Imagine the scene. Women and girls have worked hard to prepare their best dishes for the potluck. They’ve arranged these delicious offerings on nice serving trays and together, dozens of women have set out stacks of plates, silverware, napkins, and cups. Multi-gallon pots of coffee are brewed. Everything is set up. Time to eat.
Men and boys rush to line up and pile food onto their plates. They take their heaping plates to a table and wait for their wives to bring them coffee. Other men crowd in with plates of their own.
Where are all those women who have prepared this feast? Where are their daughters, who’ve eagerly helped? They stand back until all men and boys have helped themselves and taken the best seats. Some women bring cups of coffee to the men.
After the men and boys are served, seated, and eating; the ladies begin to line up. The food is getting cold, the favorite dishes are running out, and the seats at the tables are taken. That’s okay, because they’re not expected to sit with their menfolk to eat. A woman sitting down at a men’s table would be scandalous.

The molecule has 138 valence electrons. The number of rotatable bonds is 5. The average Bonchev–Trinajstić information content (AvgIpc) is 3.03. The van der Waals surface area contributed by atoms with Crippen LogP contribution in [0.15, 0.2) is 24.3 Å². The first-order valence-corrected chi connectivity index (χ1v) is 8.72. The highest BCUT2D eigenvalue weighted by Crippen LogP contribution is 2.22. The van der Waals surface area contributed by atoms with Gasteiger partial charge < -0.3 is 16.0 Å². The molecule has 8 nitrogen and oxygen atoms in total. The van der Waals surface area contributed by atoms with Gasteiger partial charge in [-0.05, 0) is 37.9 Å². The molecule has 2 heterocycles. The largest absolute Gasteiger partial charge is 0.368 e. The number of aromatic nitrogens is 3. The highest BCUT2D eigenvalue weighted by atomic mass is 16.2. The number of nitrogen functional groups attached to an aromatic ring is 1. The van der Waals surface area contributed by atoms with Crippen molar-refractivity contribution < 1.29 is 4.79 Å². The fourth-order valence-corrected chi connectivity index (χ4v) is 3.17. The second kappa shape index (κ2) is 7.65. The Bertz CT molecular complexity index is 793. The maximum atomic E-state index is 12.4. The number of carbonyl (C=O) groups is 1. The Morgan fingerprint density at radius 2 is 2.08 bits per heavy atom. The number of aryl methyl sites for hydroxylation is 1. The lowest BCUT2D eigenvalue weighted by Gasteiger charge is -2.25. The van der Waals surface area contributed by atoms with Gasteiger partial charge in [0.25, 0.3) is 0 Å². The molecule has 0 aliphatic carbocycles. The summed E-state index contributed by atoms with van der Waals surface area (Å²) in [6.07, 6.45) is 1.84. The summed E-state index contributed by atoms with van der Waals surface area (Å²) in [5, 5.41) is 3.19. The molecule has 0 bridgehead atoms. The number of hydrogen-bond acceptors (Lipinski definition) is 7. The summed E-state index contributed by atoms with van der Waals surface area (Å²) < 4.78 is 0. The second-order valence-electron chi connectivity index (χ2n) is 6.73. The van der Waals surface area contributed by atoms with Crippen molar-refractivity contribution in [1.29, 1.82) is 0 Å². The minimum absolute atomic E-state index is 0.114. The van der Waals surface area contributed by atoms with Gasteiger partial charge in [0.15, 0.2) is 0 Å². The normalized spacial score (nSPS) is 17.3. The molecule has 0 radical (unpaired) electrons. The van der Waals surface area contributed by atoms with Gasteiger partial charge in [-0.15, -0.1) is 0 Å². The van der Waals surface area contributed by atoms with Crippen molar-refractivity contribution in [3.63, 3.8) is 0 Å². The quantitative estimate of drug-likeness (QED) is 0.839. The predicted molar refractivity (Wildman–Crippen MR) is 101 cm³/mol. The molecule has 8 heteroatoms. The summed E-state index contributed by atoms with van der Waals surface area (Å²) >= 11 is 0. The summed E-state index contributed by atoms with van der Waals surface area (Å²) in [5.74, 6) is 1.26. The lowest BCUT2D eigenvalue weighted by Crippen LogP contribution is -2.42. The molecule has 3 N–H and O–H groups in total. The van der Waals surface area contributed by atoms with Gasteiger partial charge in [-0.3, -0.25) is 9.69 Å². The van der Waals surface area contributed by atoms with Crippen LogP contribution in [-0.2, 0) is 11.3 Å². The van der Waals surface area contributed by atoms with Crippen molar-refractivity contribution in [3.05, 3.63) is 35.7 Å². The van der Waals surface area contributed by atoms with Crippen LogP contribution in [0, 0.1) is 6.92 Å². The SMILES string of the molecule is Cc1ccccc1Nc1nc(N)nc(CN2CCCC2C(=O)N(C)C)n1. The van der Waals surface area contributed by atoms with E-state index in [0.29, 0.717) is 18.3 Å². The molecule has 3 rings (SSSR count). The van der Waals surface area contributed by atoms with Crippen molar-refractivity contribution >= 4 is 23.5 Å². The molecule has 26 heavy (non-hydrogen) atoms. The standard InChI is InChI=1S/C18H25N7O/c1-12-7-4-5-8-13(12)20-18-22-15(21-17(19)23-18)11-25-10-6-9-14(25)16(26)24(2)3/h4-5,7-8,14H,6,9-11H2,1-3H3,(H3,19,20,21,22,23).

I didn’t think it was odd. I certainly didn’t like it, but like so many other rituals which were set up in favor of men and boys, I had no power to change it. It just was.
Now imagine what potlucks and church events are like outside the FOC. Women and men prepare food to share – mostly women, but many men enjoy cooking and happily add their best dishes to the feast. When it is time to eat, and leader calls everyone to attention and prays for the food. Then people line up and fill their plates. People are not segregated by gender, though sometimes by age. Elderly folks are often invited to go first, or children. But I always get my food with my husband – not for him (he likes to serve himself), and certainly not after him. And we sit together. He would hate to be forced to sit at an all men’s table. How boring!
“…but whosoever will be great among you, let him be your minister; and whosoever be chief among you, let him first be your servant”